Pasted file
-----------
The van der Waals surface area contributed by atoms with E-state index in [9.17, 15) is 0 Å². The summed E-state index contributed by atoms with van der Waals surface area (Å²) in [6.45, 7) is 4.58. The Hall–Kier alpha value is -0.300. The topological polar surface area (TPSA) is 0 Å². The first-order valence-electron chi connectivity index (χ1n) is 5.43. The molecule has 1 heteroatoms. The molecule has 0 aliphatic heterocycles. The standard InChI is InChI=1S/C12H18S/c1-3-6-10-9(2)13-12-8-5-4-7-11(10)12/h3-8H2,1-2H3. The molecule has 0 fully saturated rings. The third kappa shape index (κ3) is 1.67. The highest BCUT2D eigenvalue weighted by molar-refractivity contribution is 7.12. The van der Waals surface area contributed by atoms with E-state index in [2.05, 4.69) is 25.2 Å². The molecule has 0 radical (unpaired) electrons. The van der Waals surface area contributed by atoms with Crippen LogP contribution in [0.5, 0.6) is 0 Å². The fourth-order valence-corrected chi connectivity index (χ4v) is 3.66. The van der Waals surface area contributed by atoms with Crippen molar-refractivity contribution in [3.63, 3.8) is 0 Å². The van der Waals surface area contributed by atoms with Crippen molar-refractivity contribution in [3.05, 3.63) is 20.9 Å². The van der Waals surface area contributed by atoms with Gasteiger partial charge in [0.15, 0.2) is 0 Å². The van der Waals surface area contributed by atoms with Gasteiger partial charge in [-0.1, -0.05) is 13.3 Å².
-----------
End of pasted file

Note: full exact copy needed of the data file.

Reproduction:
The van der Waals surface area contributed by atoms with E-state index in [9.17, 15) is 0 Å². The summed E-state index contributed by atoms with van der Waals surface area (Å²) in [6.45, 7) is 4.58. The Hall–Kier alpha value is -0.300. The topological polar surface area (TPSA) is 0 Å². The first-order valence-electron chi connectivity index (χ1n) is 5.43. The molecule has 1 heteroatoms. The molecule has 0 aliphatic heterocycles. The standard InChI is InChI=1S/C12H18S/c1-3-6-10-9(2)13-12-8-5-4-7-11(10)12/h3-8H2,1-2H3. The molecule has 0 fully saturated rings. The third kappa shape index (κ3) is 1.67. The highest BCUT2D eigenvalue weighted by molar-refractivity contribution is 7.12. The van der Waals surface area contributed by atoms with E-state index in [2.05, 4.69) is 25.2 Å². The molecule has 0 radical (unpaired) electrons. The van der Waals surface area contributed by atoms with Crippen LogP contribution in [0.5, 0.6) is 0 Å². The fourth-order valence-corrected chi connectivity index (χ4v) is 3.66. The van der Waals surface area contributed by atoms with Crippen molar-refractivity contribution in [3.63, 3.8) is 0 Å². The van der Waals surface area contributed by atoms with Crippen molar-refractivity contribution in [3.05, 3.63) is 20.9 Å². The van der Waals surface area contributed by atoms with Gasteiger partial charge in [0.15, 0.2) is 0 Å². The van der Waals surface area contributed by atoms with Gasteiger partial charge in [-0.1, -0.05) is 13.3 Å².